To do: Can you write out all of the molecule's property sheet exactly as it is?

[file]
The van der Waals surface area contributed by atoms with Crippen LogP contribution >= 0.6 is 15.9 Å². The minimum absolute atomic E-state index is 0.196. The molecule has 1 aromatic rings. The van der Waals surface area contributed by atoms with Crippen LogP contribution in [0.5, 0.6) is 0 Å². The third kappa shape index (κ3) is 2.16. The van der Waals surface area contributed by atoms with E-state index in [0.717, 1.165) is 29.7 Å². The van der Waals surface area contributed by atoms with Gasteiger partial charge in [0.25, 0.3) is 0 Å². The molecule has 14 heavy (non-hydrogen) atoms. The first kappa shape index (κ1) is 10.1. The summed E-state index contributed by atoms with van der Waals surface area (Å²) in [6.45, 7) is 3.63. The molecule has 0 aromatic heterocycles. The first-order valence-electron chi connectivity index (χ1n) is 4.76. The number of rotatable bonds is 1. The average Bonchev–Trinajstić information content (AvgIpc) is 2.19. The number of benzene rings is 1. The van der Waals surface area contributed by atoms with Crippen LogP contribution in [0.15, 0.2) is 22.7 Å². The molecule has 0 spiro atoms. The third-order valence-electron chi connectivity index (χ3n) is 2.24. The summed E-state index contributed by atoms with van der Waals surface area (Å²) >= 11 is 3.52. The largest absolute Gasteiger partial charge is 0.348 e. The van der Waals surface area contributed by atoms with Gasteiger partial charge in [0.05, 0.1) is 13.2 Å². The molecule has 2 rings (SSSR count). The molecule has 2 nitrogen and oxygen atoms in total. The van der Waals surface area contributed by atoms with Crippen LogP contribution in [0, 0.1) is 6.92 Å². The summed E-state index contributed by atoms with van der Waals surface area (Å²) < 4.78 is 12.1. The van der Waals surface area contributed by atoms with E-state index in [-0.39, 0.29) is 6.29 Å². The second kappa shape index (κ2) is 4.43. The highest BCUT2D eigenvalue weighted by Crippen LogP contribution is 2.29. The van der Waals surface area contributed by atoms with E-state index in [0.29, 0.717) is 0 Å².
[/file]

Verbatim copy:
The van der Waals surface area contributed by atoms with Crippen LogP contribution >= 0.6 is 15.9 Å². The minimum absolute atomic E-state index is 0.196. The molecule has 1 aromatic rings. The van der Waals surface area contributed by atoms with Crippen LogP contribution in [0.5, 0.6) is 0 Å². The third kappa shape index (κ3) is 2.16. The van der Waals surface area contributed by atoms with E-state index in [0.717, 1.165) is 29.7 Å². The van der Waals surface area contributed by atoms with Gasteiger partial charge in [0.25, 0.3) is 0 Å². The molecule has 14 heavy (non-hydrogen) atoms. The first kappa shape index (κ1) is 10.1. The summed E-state index contributed by atoms with van der Waals surface area (Å²) in [6.45, 7) is 3.63. The molecule has 0 aromatic heterocycles. The first-order valence-electron chi connectivity index (χ1n) is 4.76. The number of rotatable bonds is 1. The average Bonchev–Trinajstić information content (AvgIpc) is 2.19. The number of benzene rings is 1. The van der Waals surface area contributed by atoms with Crippen LogP contribution in [0.15, 0.2) is 22.7 Å². The molecule has 0 spiro atoms. The third-order valence-electron chi connectivity index (χ3n) is 2.24. The summed E-state index contributed by atoms with van der Waals surface area (Å²) >= 11 is 3.52. The largest absolute Gasteiger partial charge is 0.348 e. The van der Waals surface area contributed by atoms with Gasteiger partial charge in [0.05, 0.1) is 13.2 Å². The molecule has 2 rings (SSSR count). The molecule has 2 nitrogen and oxygen atoms in total. The van der Waals surface area contributed by atoms with Crippen LogP contribution in [0, 0.1) is 6.92 Å². The summed E-state index contributed by atoms with van der Waals surface area (Å²) < 4.78 is 12.1. The van der Waals surface area contributed by atoms with E-state index in [-0.39, 0.29) is 6.29 Å². The second kappa shape index (κ2) is 4.43. The highest BCUT2D eigenvalue weighted by Crippen LogP contribution is 2.29. The van der Waals surface area contributed by atoms with E-state index in [0.29, 0.717) is 0 Å².